When thinking of Chicago you probably think of its famous architecture, and rightly so. In the future you may think of Chicago’s reclaimed land and eco-conscious landscaping. In the last few decades the city has covered rail yards and car parking with natural features (and art!), built new waterfronts where an airport used to be, and are currently expanding their riverwalk to include more natural features. The city’s skyline is a real treat and now so is the pedestrian realm.
Cities around the globe are looking to restore native ecologies, turning back the clock on the destructive landscape practices of past few centuries. The same is true for Chicago, which has a number of experiments along its shores to unbuild the city and find the most effective practices for doing so. In this video, we walk to a few of these sites and explore their techniques for unbuilding the city in order to give it back to nature. The five sites are: Northerly Island, the Field Museum, Millennium Park, the River Walk, and the Wild Mile. We look at each closely to see just how their before and after reveals changing attitudes toward living with nature.
Green roofs are pretty great because they assist in flood prevention and can grow crops. Indeed, green roofs are growing in popularity around the world because they are great for cleaning air and cooling cities too! It’s almost as if many urban problems can be solved by converting unused space into usable green environs.
In Chicago green roofs are being planted throughout the city and are proving to be very beneficial. The New Republic decided to reveal the mini-paradises that these small roofs can create.
By 2050, 2.5 billion more people are projected to leave the countryside for the city; in the United States alone, urban land will more than double by 2100. Faced with what scientists call â€œthe urban heat island effect,â€ cities around the world are encouraging the development of roof gardens. These blankets of wildflowers, grasses, and sometimes even vegetables reduce water runoff, absorb carbon dioxide, and lower temperatures. Chicago is home to the worldâ€™s largest rooftop farm: The two acres of land atop a soap factory supply a million pounds of vegetables a year.
Chicago politicians understand that people in their city commute sustainably via bicycles and that this is a great component to their transit planning. What’s more is that by building proper infrastructure for cyclists they can draw people to the city and show the world what the future looks like – again. Over at Roads Were Not Built For Cars they provide a very interesting historical perspective on the bicycle in Chicago and how it relates to cities today.
â€œBicycling is an integral part of Chicagoâ€™s transportation system. Every day, thousands of people bike on our streets, whether it is to ride to work, to the store, or for recreationâ€¦My vision is to make Chicago the most bike-friendly city in the United Statesâ€¦Over the next few years, we will build more protected bike lanes than any other city in the country, redesign intersections to ensure they are safer for bicyclists, and improve hundreds of miles of residential streets for bicyclists, pedestrians, and the people that live on them.â€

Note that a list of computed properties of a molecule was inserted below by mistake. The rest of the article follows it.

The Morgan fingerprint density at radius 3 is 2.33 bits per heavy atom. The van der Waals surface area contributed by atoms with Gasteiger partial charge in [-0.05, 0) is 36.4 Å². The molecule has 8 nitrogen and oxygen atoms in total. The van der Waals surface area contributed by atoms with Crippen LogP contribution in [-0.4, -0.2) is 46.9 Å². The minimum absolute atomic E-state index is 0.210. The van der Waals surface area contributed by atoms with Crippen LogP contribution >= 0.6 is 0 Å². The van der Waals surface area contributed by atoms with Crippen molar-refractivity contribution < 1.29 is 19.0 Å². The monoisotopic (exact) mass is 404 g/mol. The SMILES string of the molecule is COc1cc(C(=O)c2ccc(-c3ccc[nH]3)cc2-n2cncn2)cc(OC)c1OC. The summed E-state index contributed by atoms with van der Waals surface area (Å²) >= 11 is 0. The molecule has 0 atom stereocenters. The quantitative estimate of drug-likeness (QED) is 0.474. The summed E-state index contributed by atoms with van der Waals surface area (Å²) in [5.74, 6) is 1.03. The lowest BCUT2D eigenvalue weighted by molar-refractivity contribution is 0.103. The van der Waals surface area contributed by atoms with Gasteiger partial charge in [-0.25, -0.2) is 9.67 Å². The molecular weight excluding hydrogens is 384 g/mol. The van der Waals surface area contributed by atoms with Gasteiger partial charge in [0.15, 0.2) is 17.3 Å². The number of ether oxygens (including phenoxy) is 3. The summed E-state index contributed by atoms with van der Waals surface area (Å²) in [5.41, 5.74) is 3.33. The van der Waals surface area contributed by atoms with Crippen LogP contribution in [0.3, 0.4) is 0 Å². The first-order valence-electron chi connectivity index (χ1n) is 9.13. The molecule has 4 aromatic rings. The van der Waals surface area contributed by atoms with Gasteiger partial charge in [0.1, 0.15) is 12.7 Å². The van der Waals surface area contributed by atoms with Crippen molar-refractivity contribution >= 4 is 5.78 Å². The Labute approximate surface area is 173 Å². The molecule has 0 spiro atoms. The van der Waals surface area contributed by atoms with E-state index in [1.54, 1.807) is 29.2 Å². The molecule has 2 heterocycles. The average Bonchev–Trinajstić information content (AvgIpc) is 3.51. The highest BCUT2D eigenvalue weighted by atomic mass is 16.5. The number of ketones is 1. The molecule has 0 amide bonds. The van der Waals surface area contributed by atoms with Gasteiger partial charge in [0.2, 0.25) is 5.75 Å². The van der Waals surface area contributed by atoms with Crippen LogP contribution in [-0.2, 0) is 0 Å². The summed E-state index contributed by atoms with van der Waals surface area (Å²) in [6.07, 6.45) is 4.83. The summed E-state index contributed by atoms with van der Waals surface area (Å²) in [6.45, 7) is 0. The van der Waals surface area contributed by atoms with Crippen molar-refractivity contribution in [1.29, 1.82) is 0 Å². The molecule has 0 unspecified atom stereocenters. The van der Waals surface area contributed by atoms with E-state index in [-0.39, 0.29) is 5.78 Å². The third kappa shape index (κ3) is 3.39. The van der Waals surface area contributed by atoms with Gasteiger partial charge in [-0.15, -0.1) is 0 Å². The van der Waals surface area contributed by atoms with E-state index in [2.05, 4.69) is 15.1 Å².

Skateboarding culture is often (wrongly) lumped together with criminal behaviour amongst youth. To those that still think that way, you should check out a study in the most recent Local Environment: The International Journal of Justice and Sustainability.
By looking at what young skateboarders would do in the city of Chicago the researchers found out that skateboarding culture is a great thing for urban environments. It’s good to see a positive take on a group of people who often get brushed aside.
Young people appropriate and redefine built environments through their everyday playful practices. Among a widening spectrum of young city dwellers, skateboarders transform urban spaces by exploring terrains and performing unforeseen uses. These urban explorations ascribe new meanings and pleasures to otherwise mundane built forms. Waxing ledges is a ubiquitous practice among skateboarders that signals creative appropriation through the application of wax on rough surfaces. The smoothening of ledges enables speed and exhilaration, while the traces engraved on the urban landscape communicate to other skateboarders a pleasurable space.
Chicago is already internationally known for his stunning architecture and that reputation is set to continue with a new eco-tower. The CO2ngress Gateway Towers will bring the skyline into the 21st century because that building is focused on cleaning the air that people in Chi-town breath.
In attempt to cut down on Chicagoâ€™s CO2 emissions produced from cars in the Eisenhower Expressway, Danny Mui & Benjamin Sahagun propose the splitting of the Congress Gateway Towers, using a system of carbon scrubbers and filtration devices that clean carbon dioxide and other air pollutants. Aimed to increase public awareness and improve of Chicagoâ€™s public health, the CO2ngress Gateway Towers absorb the CO2 emissions from passing cars and is then fed to algae grown in the building. The algae then helps with the processing of biofuels which will supply the building residentsâ€™ eco-friendly cars.
The two towers split and converge at the top to create an iconic gateway to the city. A bridge joins the two towers and contains a public restaurant with views of neighboring buildings. Pedestrian connections are landscaped at the base, accentuating the buildingâ€™s car-centric identity. Located at the crown of the towers are the carbon scrubbers which capture CO2 and other air pollutants. These scrubbers are the first step in the processing of biofuel.